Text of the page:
Another major change in the marketplace is the drying up of the piston-single retractable gear market. Beech sold 15 Bonanzas, and Mooney sold seven each of its Ovation Ultra and Acclaim Ultra, and that was about it. There are a couple of emerging retractable-gear models. The Pipistrel Panthera has been inching toward certification for a few years now—is this the year it gets it done? —and Diamond’s exciting DA50 retractable-gear single is looking as though it might get the company’s attention after sitting on the back burner for the past several years. Both planes are included at the end of this roundup as being on the horizon, thought if you’ve been in aviation very long, you know that the horizon is usually much farther away than it looks.
The other big wild card in this whole four-seat equation is the Part 23 rewrite—I guess we’ll have to come up with another term that now it’s been rewritten. These liberalized certification standards have been adopted but not put into practice much. As such, the new FAA standards will allow manufacturers to wrangle approval for their light planes by using industry consensus standards, much the same way as it’s done in the LSA world but with more FAA oversight. Will these changes result in more Part 23 four-seaters (or any other type, for that matter)? We’re just not sure. But in the LSA segment, this certification approach has resulted in an impressive number of new designs.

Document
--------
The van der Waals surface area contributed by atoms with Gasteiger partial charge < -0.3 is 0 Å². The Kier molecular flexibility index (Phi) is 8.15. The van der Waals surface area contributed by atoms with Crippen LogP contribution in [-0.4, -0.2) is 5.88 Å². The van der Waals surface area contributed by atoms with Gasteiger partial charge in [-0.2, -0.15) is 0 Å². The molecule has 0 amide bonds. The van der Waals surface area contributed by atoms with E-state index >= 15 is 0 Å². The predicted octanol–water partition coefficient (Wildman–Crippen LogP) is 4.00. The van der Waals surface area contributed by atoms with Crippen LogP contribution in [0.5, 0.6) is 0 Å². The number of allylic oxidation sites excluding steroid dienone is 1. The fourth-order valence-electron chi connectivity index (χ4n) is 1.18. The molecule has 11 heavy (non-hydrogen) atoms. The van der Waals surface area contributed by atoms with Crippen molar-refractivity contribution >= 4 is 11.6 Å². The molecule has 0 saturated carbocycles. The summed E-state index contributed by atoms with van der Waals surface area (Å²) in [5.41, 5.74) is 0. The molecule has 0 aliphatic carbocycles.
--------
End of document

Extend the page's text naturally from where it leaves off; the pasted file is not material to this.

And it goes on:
Lastly, there remain two big stumbling blocks for the return of the four-seat market to anything resembling its former glory. First, and most obvious to the consumer, is that these new planes are expensive, not just in dollar numbers, but even when adjusted for inflation and other factors. Second, the manufacturers aren’t getting rich on these planes, either. Everything they use to build these planes, including the labor, is more expensive, too.
One ray of hope is, ironically, the aging of the piston fleet. With the introduction by Garmin and a few others of game-changing avionics retrofit options for owners of older planes, which is a lot of us, there’s suddenly new life for these planes. That doesn’t mean they’re getting any younger though, just that they’re more useful to us for a while longer. But the truth is, the supply of decent used planes is shrinking, and they cost a lot to maintain. There’s nothing we can do about either of those things.
There’s also the subject of electric power. The dream of having small planes that run on battery power is great, but it’s not happening anytime soon. Four-seat planes are about twice as heavy as two-seaters, and battery power doesn’t make much sense on two-seaters, yet. Until there are major breakthroughs in battery storage capacity and/or weight, electric flight will remain more science experiment than practical solution.
Some of the four-seaters that remain in production, however, are impressive examples of how new technology can successfully breathe life into great, old designs. Cessna’s high-wingers spring to mind. Others, like the Cirrus piston singles, are new airplanes, relatively speaking at least, and show that innovation can actually create new markets.
Click the button below to see our lineup of production Part 23 four-seat singles. Enjoy.